West Shore Railroad bridge abutments at Bonta Bridge Road

Along Bonta Bridge Road, in Brutus, New York, are remnants of the old West Shore Railroad (WS). The WS tracks crossed over Bonta Bridge Road and the New York Central Railroad tracks which the WS paralleled in the area. Today, the ex-NYC tracks are part of CSX's Rochester Subdivision. The NYC and the WS competed directly with each other between the New York City area and Buffalo, New York. When the WS fell on hard financial times it was taken over by the NYC, eventually making much of the WS' route unneeded.

Bonta Bridge Road bridge abutment

According to an old map of the WS that I found, on the east-west segment of the two railroads' routes across New York, the WS ran just to the south of the NYC from the Schenectady, New York, and Albany, New York areas to Syracuse, New York. At Syracuse, the WS tracks crossed over and ran to the north of the NYC tracks, before crossing back over to the south side of the NYC tracks at Brutus, New York.

Only the eastern abutment still stands along Bonta Bridge Rd. The white concrete overpass is I-90
Looking north, the eastern abutment still stands along Bonta Bridge Rd., about 125 ft. south of I-90.

The WS crossed over Bonta Bridge Road, about 630 feet north of the NYC tracks. Only the bridge abutment on the east side of Bonta Bridge Road still stands. Going west from Bonta Bridge Road, the WS curved to the southwest and after about 1,500 feet crossed over the NYC.

An eastward view from of the West Shore right of way from Bonta Bridge Road. I-90 is to the left.
An eastward view from of the West Shore right of way from Bonta Bridge Road. I-90 is to the left.

Bridge abutments west of Bonta Bridge Road

In this westward view, the West Shore curves southwest and crossed over the NYC Chicago Line. I-90 is to the right.
In this westward view, the West Shore curves southwest and crossed over the NYC Chicago Line.

  About 1,200 feet west of Bonta Bridge Road the WS crossed over the NYC; today's CSX Rochester Subdivision. When moving westward on the WS, it crossed over the NYC main line from the northeast to the southwest. The bridge abutments on both the north side and south side still stand.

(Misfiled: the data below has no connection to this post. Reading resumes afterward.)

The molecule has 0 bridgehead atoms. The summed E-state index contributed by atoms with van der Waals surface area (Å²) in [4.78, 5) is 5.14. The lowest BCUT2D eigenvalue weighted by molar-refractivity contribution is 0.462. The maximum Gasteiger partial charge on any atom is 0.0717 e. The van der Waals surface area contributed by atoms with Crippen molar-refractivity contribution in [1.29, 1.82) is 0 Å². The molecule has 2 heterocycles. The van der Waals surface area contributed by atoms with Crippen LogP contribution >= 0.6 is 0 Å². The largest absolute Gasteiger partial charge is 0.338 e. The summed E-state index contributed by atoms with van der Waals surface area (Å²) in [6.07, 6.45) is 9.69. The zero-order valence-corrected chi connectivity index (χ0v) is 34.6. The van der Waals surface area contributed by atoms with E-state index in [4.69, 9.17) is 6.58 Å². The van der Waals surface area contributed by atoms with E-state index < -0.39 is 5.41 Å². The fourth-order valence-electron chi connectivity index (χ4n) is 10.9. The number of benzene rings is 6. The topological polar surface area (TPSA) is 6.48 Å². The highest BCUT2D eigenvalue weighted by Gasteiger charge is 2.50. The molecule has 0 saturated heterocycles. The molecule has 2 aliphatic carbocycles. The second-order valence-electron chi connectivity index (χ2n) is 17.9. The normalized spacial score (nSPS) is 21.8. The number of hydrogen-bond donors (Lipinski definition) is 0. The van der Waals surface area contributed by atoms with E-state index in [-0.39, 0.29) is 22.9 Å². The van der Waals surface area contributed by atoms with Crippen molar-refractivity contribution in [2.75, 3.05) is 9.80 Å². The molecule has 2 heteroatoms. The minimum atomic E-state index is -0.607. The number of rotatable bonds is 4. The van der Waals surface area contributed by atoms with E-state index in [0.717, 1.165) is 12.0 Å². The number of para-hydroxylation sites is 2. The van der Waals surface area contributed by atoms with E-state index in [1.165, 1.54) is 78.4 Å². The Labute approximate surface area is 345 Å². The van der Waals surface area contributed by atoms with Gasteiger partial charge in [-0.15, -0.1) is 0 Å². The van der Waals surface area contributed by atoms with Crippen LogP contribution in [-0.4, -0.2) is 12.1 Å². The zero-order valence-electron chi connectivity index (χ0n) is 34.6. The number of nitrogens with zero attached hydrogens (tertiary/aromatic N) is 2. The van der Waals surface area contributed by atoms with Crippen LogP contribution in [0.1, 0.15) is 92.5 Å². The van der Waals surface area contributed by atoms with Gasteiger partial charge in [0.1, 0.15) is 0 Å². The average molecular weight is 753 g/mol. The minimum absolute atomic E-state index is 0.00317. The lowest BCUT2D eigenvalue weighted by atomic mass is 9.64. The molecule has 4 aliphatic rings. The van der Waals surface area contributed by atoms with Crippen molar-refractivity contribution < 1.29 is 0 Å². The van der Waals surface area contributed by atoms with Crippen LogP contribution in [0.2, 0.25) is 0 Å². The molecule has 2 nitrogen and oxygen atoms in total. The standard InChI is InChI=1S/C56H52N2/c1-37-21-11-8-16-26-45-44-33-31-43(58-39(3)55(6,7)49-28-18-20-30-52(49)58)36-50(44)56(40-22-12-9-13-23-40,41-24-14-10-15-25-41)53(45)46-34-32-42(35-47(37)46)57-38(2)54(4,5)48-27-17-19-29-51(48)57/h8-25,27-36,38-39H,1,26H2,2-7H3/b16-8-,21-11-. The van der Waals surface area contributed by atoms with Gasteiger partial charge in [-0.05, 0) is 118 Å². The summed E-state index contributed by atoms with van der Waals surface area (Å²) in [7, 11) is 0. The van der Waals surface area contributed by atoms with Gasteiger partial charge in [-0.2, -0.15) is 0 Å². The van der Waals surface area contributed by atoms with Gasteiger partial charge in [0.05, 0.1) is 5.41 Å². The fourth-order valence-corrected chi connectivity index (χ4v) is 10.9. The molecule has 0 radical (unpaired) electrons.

CSXT 3381 leads intermodal train I004-18 east past the southside abutment
CSXT 3381 leads intermodal train I004-18 east past the southside abutment.

The abutment on the south side of the Rochester Subdivision can be seen easily if you are on the north side of the crossing. From the south side of the crossing, if the trees are bare, the silhouette of the abutment on the south side can be seen. The abutment on the north side is completely obscured by the trees along the tracks and can't be seen from either side of the immediate area of the crossing, regardless of how bare the trees are.

BNSF 5180 leads grain train G107-06 east, past westbound intermodal train I009-07.
You can see the silhouette of the southside abutment mostly hidden by the trees.

However, from a vantage point about two-tenths of a mile south of the Bonta Bridge Road crossing, you can see the bridge abutment on the north side of the Rochester Subdivision when the trees are bare. In the photograph below, the bridge abutment is about 1,300 feet away from my vantage point along Bonta Bridge Road.

The bridge abutment on the north side of the Rochester Subdivision.

The map below will give a better idea of how the WS and the ex-NYC cut their paths across Brutus, New York, between Jordan, New York, and Weedsport, New York. The blue line is the CSX/ex-NYC line, and the yellow line is the now-abandoned WS right-of-way.

Photographs one and four taken on March 8, 2022.

Photographs two and three taken on December 15, 2022.

Photographs four and five taken on March 19, 2022.

Post updated on December 31, 2022, with new photographs.

Comments

  1. Neat find! I love finding old railroad related stuff. Nice BNSF shot too, my fav. LOL

    ReplyDelete
    Replies
    1. Thanks, Shelly. Between the railroads and the Erie Canal there is a lot of interesting transportation history here in NY.

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